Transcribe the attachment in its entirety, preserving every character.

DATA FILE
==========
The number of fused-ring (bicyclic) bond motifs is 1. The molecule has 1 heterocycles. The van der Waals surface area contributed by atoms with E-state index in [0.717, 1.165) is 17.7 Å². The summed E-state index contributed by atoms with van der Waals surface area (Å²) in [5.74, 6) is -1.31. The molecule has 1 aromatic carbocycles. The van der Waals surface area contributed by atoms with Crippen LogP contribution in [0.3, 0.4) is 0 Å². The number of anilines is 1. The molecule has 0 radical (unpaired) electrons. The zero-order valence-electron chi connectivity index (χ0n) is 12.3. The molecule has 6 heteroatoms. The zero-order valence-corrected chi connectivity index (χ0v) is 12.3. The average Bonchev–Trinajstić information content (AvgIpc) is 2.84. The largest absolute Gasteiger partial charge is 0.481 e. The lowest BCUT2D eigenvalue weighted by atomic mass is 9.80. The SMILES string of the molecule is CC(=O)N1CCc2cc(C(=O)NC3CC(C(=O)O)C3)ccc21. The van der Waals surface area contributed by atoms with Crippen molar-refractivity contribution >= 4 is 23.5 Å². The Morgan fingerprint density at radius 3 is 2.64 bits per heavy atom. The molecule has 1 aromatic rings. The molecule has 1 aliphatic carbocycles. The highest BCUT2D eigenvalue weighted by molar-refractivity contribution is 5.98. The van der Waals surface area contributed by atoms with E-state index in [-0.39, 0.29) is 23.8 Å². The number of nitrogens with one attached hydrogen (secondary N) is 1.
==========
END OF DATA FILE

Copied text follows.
The number of fused-ring (bicyclic) bond motifs is 1. The molecule has 1 heterocycles. The van der Waals surface area contributed by atoms with E-state index in [0.717, 1.165) is 17.7 Å². The summed E-state index contributed by atoms with van der Waals surface area (Å²) in [5.74, 6) is -1.31. The molecule has 1 aromatic carbocycles. The van der Waals surface area contributed by atoms with Crippen LogP contribution in [0.3, 0.4) is 0 Å². The number of anilines is 1. The molecule has 0 radical (unpaired) electrons. The zero-order valence-electron chi connectivity index (χ0n) is 12.3. The molecule has 6 heteroatoms. The zero-order valence-corrected chi connectivity index (χ0v) is 12.3. The average Bonchev–Trinajstić information content (AvgIpc) is 2.84. The largest absolute Gasteiger partial charge is 0.481 e. The lowest BCUT2D eigenvalue weighted by atomic mass is 9.80. The SMILES string of the molecule is CC(=O)N1CCc2cc(C(=O)NC3CC(C(=O)O)C3)ccc21. The van der Waals surface area contributed by atoms with Crippen molar-refractivity contribution >= 4 is 23.5 Å². The Morgan fingerprint density at radius 3 is 2.64 bits per heavy atom. The molecule has 1 aromatic rings. The molecule has 1 aliphatic carbocycles. The highest BCUT2D eigenvalue weighted by molar-refractivity contribution is 5.98. The van der Waals surface area contributed by atoms with E-state index in [-0.39, 0.29) is 23.8 Å². The number of nitrogens with one attached hydrogen (secondary N) is 1.